Published: Mon, October 22, 2018
Global Media | By Garry Long

WikiLeaks founder Julian Assange sues Ecuador for 'violating his rights'

WikiLeaks founder Julian Assange sues Ecuador for 'violating his rights'

Despite giving him political asylum, Ecuador's embassy has issued an increasing number of rules for Mr Assange to follow.

The embassy cut Assange's internet access in 2018 following his comments on the Skripal poisoning case.

The protocol also requires journalists, his lawyers and anyone else seeking to see Julian Assange to disclose private or political details, such as their social media usernames, the serial numbers and codes of their phones and tablets, with Ecuador - which the protocol says the government may "share with other agencies".

WikiLeaks said its legal counsel Baltazar Garzon would launch a legal case against the government for "violating (Assange's) fundamental rights and freedom".

Julian Assange, a cyber-hero to some or a criminal who undermined the security of the West by exposing secrets, is living at Ecuador's embassy in London under worsening conditions to avoid arrest.

At the time, Assange sought refuge after Sweden wanted to extradite him for an ongoing probe into an alleged sexual assault case.

WikiLeaks said that United States congressmen had written an open letter to Ecuador's president, Lenin Moreno, saying that in order to advance "crucial matters. from economic co-operation to counternarcotics assistance, to the possible return of a USAID mission to Ecuador, we must first resolve a significant challenge created by your predecessor, Rafael Correa - the status of Julian Assange".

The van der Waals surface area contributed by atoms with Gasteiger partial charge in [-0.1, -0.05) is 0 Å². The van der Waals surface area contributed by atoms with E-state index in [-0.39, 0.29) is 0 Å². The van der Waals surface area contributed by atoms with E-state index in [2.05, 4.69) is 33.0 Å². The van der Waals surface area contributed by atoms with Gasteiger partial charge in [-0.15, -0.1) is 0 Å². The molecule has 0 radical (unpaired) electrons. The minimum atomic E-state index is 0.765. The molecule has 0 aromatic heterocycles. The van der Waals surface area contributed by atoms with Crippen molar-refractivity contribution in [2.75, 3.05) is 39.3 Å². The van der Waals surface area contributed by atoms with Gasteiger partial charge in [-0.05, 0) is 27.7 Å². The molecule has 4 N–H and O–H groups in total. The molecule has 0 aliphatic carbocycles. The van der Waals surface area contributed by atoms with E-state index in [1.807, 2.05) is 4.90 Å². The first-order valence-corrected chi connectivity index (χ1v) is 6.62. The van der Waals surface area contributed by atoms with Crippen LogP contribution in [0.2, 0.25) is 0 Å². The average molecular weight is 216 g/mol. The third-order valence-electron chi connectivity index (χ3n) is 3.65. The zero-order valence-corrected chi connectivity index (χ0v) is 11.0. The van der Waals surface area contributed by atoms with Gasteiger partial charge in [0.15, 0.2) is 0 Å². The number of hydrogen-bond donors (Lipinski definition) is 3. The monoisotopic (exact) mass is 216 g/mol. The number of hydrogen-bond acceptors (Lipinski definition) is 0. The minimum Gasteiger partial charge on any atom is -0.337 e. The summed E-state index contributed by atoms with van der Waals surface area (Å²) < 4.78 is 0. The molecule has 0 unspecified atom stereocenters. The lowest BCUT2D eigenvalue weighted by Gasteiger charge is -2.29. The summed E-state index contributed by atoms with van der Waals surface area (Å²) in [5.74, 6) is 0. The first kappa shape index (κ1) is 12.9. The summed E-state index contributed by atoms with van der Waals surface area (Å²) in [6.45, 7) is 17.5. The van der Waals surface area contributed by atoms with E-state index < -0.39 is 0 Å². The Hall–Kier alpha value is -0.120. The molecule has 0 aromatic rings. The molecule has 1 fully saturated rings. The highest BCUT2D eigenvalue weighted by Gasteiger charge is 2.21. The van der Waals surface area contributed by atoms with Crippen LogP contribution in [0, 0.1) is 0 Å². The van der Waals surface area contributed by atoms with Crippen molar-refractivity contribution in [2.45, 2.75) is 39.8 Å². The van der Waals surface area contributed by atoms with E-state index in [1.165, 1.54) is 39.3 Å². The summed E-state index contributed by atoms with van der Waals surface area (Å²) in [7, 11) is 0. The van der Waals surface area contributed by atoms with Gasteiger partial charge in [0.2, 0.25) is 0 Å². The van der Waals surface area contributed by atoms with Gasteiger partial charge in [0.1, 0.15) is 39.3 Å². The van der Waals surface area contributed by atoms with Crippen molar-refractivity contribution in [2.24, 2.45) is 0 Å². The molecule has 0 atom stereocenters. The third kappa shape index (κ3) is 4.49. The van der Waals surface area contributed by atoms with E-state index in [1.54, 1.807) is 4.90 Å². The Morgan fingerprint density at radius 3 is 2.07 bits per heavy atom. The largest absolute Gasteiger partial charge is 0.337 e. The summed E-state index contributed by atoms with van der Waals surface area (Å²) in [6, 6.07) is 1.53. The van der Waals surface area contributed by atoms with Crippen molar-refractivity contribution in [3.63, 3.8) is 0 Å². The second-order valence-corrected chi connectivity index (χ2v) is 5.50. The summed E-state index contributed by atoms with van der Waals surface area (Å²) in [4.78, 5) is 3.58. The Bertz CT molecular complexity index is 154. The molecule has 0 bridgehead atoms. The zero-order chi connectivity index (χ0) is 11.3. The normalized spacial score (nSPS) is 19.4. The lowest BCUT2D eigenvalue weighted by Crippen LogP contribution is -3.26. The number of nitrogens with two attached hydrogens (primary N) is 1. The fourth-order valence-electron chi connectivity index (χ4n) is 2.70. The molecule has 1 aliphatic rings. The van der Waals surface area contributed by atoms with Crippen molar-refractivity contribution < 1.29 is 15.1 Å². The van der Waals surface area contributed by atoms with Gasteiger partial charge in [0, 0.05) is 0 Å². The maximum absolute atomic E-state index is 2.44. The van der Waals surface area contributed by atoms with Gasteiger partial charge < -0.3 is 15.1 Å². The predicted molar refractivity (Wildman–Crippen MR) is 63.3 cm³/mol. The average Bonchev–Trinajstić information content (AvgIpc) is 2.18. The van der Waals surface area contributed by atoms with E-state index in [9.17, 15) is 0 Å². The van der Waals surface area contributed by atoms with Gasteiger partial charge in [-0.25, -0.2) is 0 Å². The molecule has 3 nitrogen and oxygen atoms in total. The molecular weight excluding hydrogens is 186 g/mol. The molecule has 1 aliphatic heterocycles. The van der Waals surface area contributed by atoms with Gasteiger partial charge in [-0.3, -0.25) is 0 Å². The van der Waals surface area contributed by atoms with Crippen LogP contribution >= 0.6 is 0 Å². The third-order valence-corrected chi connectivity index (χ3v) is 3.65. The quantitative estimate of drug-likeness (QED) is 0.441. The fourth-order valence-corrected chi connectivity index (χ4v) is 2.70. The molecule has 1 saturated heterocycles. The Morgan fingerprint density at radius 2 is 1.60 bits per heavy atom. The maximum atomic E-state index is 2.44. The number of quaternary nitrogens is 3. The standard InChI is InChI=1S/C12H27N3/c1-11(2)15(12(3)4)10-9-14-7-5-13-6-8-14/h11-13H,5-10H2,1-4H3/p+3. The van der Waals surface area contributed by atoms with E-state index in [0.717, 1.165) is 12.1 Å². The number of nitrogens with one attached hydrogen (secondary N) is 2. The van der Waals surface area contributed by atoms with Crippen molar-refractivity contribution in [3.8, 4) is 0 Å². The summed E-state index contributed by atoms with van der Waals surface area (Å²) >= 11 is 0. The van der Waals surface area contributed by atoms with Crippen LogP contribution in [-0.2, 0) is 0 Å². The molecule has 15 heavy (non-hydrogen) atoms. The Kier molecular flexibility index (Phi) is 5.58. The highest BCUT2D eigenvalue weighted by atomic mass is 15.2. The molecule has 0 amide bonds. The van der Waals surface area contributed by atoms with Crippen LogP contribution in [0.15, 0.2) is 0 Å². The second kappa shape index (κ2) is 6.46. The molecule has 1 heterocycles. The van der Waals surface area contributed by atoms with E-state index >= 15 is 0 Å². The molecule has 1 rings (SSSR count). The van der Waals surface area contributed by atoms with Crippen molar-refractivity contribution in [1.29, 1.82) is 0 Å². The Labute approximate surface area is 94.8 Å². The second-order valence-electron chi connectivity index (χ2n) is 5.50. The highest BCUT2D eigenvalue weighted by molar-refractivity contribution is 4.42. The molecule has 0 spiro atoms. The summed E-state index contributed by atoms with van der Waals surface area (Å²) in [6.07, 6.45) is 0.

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Garzon says the rules were drawn up without consulting Assange and that Assange wants them changed.

That case has since been dropped but Assange fears being extradited to the United States to face charges over the WikiLeaks website's release of troves of sensitive USA government files.

In a memo, it threatened to confiscate the pet if he did not look after its "wellbeing, food and hygiene".

Assange's lawyers question the legality of this protocol, which, according to the statement, makes "Assange's political asylum depend on the censorship of his freedom of opinion, expression and association".

A protocol governing Assange's stay at the embassy - revealed by Ecuadoran internet site Codigo Vidrio and never denied by Quito - warns that further breaches will lead to "termination of asylum".

However, earlier this week it said it would be partially restored.

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